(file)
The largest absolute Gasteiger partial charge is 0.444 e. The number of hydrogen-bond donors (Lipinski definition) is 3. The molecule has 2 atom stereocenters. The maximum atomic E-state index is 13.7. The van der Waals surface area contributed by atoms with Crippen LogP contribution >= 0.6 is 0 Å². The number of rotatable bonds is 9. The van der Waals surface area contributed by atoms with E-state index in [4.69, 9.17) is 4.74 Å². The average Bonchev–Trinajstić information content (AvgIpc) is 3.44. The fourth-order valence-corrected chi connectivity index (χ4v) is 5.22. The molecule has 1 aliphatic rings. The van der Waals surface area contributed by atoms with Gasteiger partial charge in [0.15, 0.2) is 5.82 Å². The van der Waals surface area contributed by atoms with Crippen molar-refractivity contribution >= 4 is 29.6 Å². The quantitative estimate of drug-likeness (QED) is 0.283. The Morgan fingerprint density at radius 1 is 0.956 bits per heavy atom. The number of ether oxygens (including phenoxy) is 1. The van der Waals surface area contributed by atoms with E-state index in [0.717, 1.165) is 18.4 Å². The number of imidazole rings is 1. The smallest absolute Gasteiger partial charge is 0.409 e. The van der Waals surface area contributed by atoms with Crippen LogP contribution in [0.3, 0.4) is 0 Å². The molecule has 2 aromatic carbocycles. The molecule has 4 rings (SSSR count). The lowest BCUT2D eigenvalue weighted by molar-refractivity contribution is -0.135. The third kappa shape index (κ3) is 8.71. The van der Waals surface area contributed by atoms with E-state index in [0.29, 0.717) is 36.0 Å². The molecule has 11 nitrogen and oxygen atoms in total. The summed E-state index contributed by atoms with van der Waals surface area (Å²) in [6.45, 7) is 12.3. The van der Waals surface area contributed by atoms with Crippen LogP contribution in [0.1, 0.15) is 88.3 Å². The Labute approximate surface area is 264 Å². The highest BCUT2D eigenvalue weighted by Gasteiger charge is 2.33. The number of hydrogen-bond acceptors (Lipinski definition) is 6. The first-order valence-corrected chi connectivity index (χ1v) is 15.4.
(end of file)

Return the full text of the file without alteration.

The largest absolute Gasteiger partial charge is 0.444 e. The number of hydrogen-bond donors (Lipinski definition) is 3. The molecule has 2 atom stereocenters. The maximum atomic E-state index is 13.7. The van der Waals surface area contributed by atoms with Crippen LogP contribution >= 0.6 is 0 Å². The number of rotatable bonds is 9. The van der Waals surface area contributed by atoms with E-state index in [4.69, 9.17) is 4.74 Å². The average Bonchev–Trinajstić information content (AvgIpc) is 3.44. The fourth-order valence-corrected chi connectivity index (χ4v) is 5.22. The molecule has 1 aliphatic rings. The van der Waals surface area contributed by atoms with Gasteiger partial charge in [0.15, 0.2) is 5.82 Å². The van der Waals surface area contributed by atoms with Crippen molar-refractivity contribution >= 4 is 29.6 Å². The quantitative estimate of drug-likeness (QED) is 0.283. The Morgan fingerprint density at radius 1 is 0.956 bits per heavy atom. The number of ether oxygens (including phenoxy) is 1. The van der Waals surface area contributed by atoms with E-state index in [0.717, 1.165) is 18.4 Å². The number of imidazole rings is 1. The smallest absolute Gasteiger partial charge is 0.409 e. The van der Waals surface area contributed by atoms with Crippen LogP contribution in [0.3, 0.4) is 0 Å². The molecule has 2 aromatic carbocycles. The molecule has 4 rings (SSSR count). The lowest BCUT2D eigenvalue weighted by molar-refractivity contribution is -0.135. The third kappa shape index (κ3) is 8.71. The van der Waals surface area contributed by atoms with E-state index in [0.29, 0.717) is 36.0 Å². The molecule has 11 nitrogen and oxygen atoms in total. The summed E-state index contributed by atoms with van der Waals surface area (Å²) in [6.45, 7) is 12.3. The van der Waals surface area contributed by atoms with Crippen LogP contribution in [0.1, 0.15) is 88.3 Å². The Labute approximate surface area is 264 Å². The highest BCUT2D eigenvalue weighted by Gasteiger charge is 2.33. The number of hydrogen-bond acceptors (Lipinski definition) is 6. The first-order valence-corrected chi connectivity index (χ1v) is 15.4.